Diego Maradona has kicked his alcohol addiction and plans to return playing exhibition matches.
Maradona was noticeably thinner than before when he appeared on a popular Argentine television program that ended in the early hours of Tuesday. He was conditionally released Sunday after spending 16 days in several local clinics for treatment for what doctors said was excessive alcohol consumption that led to a form of hepatitis.
"I no longer drink alcohol and it's been two and a half years since I've done drugs," said Maradona, 46, who has battled obesity and cocaine addiction since his 1997 retirement and undergone eight serious hospitalizations in the decade since. "I just drink juices."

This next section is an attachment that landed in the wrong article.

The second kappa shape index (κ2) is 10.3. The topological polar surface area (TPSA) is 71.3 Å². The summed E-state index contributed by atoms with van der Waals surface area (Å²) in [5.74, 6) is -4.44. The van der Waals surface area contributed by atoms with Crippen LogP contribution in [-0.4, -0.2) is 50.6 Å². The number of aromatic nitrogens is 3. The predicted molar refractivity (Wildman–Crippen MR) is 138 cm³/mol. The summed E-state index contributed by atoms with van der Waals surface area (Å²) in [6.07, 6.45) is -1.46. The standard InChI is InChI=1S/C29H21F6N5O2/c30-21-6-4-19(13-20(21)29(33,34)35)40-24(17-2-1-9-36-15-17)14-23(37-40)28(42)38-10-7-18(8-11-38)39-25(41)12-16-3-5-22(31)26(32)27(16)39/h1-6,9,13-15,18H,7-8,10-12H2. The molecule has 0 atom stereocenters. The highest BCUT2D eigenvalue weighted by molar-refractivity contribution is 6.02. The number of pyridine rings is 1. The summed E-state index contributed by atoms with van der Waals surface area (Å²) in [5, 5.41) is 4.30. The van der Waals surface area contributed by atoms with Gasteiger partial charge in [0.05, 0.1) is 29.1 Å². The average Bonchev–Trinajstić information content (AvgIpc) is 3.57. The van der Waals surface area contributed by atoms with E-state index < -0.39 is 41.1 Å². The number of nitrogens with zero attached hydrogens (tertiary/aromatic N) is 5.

He said he planned to return to playing "showbol," seven-a-side, small-field exhibition soccer, although he did not say when.
"For my two daughters I'm going to continue to the end," he said. "I'm alive and I want to keep living."
Despite his problems, Maradona remains a beloved figure in Argentina. He captained the national team to victory in the 1986 World Cup and is considered among the all-time greats of soccer alongside Brazil's Pele.
The Kremlin believes that new possible sanctions against Russia may lead to disastrous consequences, as Washington's actions will come contrary to the generally accepted rules of international trade